The American Society of Nephrology (ASN) leads the fight against kidney disease by educating health professionals, sharing new knowledge, advancing research and advocating the highest quality care for patients.

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The ASN blog features news about nephrology research, interviews with ASN leaders, annual meeting updates and more. The blog also features ASN's latest interactive media, including podcasts, videos, social media and more.

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ASN staff are happy to help reporters and health bloggers with their stories. We can arrange interviews with ASN leaders and journal article authors, find a doctor or researcher to comment on an issue, help out with background information and more.

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Kidney fact: each year, more than 100,000 Americans are diagnosed with kidney failure. The most common causes of kidney disease are high blood pressure and diabetes. More research is needed to prevent premature death and improve quality of life for people with these conditions. Congress must direct resources to kidney screening and kidney disease awareness programs for the 24 million Americans with diabetes.

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Kidney Week is the world's premier nephrology meeting. Every year, more than 13,000 kidney professionals from around the globe come together to exchange knowledge, learn the latest scientific and medical advances, and listen to engaging and provocative exchanges between leading experts in the field.

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Cost of Kidney Donation May Be Too High for Potential Donors with Low Income

Between 1999 and 2010, lower income regions in the US consistently had lower rates of living donation compared to higher income populations. The difference in living donation rates between lower and higher income regions is much larger in recent years than in the past. The Journal of the American Society of Nephrology findings were made by researchers who divided the US …

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ASN Kidney News Podcast: Dr. Wayne J. Riley on Meharry Medical College and the Southern Governors Plan

In this episode of the ASN Kidney News Podcast, ASN Executive Director Tod Ibrahim speaks with former President and CEO of Meharry Medical College, Dr. Wayne J. Riley, about the college’s role in educating African American health providers during the Jim Crow era in the Southern states. The current President-Elect of the American College of Physicians, Dr. Riley also discusses …

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Hospitalization Rates for Dialysis Patients Differ among Racial and Ethnic Groups

Among 563,281 US patients beginning maintenance hemodialysis between 1995 and 2009, whites had higher hospitalization rates overall during the first year of dialysis compared with blacks and Hispanics. However, younger black patients, older black patients, and older Hispanic patients had increased hospitalization rates compared with whites of similar age groups. Both blacks and Hispanics demonstrated greater rates of hospitalization due …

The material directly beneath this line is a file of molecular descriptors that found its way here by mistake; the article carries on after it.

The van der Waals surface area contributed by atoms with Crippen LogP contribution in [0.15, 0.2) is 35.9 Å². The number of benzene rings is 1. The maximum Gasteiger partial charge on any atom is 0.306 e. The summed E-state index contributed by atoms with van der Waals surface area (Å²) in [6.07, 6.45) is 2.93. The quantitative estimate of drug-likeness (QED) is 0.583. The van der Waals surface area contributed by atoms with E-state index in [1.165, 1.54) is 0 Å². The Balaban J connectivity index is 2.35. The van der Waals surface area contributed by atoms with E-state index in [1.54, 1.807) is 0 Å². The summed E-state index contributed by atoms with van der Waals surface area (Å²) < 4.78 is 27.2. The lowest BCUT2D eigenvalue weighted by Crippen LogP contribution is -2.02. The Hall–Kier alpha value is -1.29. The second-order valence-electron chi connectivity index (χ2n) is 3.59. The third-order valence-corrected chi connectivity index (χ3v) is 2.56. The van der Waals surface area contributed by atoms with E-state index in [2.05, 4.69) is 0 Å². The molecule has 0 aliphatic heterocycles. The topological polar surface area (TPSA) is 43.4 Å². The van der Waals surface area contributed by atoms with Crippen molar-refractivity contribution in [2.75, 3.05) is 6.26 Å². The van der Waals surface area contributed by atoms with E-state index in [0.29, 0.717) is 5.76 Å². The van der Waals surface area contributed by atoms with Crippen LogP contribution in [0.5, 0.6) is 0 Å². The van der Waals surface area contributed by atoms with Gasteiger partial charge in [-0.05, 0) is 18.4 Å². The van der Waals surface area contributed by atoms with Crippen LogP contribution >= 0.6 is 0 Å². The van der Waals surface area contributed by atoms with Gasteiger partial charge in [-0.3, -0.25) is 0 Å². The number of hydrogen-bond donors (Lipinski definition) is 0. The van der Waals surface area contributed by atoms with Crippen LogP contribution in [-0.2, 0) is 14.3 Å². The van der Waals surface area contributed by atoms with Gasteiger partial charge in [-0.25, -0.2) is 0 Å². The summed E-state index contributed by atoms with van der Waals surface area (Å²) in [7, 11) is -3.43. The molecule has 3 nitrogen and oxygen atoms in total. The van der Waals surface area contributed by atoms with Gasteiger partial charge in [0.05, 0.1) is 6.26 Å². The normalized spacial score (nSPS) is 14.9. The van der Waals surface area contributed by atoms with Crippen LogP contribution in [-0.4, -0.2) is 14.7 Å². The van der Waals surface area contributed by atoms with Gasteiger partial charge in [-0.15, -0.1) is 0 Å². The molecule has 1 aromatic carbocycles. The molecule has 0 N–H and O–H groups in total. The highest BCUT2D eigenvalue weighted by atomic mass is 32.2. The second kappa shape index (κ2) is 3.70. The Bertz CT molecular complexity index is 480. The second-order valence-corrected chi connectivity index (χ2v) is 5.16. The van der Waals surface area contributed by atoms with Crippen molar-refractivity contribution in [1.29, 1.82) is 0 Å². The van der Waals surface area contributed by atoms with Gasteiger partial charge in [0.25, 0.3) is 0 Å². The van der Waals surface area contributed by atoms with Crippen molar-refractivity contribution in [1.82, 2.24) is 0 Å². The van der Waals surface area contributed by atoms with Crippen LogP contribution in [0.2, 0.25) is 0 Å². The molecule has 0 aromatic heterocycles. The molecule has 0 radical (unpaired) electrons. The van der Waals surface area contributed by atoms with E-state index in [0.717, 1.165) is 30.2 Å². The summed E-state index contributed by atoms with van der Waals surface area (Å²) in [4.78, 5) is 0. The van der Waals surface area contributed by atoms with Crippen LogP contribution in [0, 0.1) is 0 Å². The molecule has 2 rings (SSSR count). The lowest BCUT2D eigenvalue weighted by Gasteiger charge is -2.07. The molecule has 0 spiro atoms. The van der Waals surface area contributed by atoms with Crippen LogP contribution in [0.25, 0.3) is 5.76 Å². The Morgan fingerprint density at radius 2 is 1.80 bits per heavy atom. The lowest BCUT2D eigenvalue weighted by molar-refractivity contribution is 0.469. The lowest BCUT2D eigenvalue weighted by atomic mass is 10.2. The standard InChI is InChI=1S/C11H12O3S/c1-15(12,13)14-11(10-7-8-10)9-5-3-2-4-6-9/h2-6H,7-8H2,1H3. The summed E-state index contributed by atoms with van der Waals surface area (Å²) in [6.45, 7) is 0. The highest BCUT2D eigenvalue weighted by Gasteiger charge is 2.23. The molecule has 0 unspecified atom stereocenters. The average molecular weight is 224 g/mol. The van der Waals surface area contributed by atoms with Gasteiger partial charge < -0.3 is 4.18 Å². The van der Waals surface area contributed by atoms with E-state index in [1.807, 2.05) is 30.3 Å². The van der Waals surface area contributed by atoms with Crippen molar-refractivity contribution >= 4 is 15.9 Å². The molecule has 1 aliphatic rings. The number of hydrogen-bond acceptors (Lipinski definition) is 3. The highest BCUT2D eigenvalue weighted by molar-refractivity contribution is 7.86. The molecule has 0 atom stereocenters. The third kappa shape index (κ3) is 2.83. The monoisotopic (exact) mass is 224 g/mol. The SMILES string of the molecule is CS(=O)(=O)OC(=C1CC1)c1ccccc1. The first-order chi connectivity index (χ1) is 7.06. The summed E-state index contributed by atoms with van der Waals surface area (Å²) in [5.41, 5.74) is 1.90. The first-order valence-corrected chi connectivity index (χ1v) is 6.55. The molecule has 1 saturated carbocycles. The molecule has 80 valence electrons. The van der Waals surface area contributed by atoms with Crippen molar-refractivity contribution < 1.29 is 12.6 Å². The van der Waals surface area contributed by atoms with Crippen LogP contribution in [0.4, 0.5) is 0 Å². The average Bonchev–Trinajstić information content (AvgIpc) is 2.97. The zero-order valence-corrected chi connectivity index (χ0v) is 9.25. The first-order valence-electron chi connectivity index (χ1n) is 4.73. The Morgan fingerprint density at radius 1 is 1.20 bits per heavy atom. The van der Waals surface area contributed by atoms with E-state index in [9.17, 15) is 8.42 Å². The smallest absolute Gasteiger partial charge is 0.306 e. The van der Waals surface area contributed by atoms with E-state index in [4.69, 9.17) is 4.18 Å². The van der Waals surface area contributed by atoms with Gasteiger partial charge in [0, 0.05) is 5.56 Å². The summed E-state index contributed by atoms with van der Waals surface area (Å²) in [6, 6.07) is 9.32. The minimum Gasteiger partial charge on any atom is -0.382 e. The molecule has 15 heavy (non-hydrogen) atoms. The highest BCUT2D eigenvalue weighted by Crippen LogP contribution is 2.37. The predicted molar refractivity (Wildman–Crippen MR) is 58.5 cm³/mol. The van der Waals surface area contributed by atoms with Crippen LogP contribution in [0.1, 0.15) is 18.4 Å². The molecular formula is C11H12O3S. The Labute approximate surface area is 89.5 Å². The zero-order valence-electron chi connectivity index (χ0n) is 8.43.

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Survival Differences among Young Dialysis Patients Most Striking in Poor Neighborhoods

Researchers who followed 11,027 young black and white patients who initiated dialysis in the United States between 2006 and 2009 for a median of 23 months found blacks living in poor neighborhoods had a higher risk of dying during follow-up than all other young black and white patients. Among young adults living in poor neighborhoods, blacks had approximately a 1.5 …

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Reduced Kidney Function Linked with Increased Risk of Kidney and Urothelial Cancers

Among nearly 1.2 million adults ≥40 years old and who had no history of cancer, dialysis, or kidney transplantation, individuals with an eGFR of 45 to 59 mL/min/1.73 m² had a 39% increased risk of renal cell carcinoma. Those with an eGFR of 30 to 44 mL/min/1.73 m² had an 81% increased risk, while those with an eGFR <30 mL/min/1.73 …

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Canadian Study Finds Kidney Transplantation Superior to Intensive Home Hemodialysis

A new Canadian study found kidney transplant patients had a 55% to 61% (depending on organ donor type) reduced risk of treatment failure or premature death compared with patients on intensive home hemodialysis (≥16 hours/week). Risk for hospital admission was higher for some transplant patients up to 1 year after transplantation, but lower in the long term compared with dialysis …

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PKD Patients May Have Reduced Cancer Risk Compared to Patients with Other Kidney Diseases

Kidney transplant recipients with polycystic kidney disease (PKD) were 16% less likely to develop cancer than recipients without PKD in a recent analysis of 10,166 kidney transplant recipients with PKD and 107,339 without. The median follow-up was 4.12 years after transplant for PKD recipients and 3.64 years for non-PKD recipients. Compared with the general population, overall cancer risk increased 48% …

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The American Society of Nephrology (ASN) leads the fight against kidney disease by educating health professionals, sharing new knowledge, advancing research, and advocating the highest quality care for patients.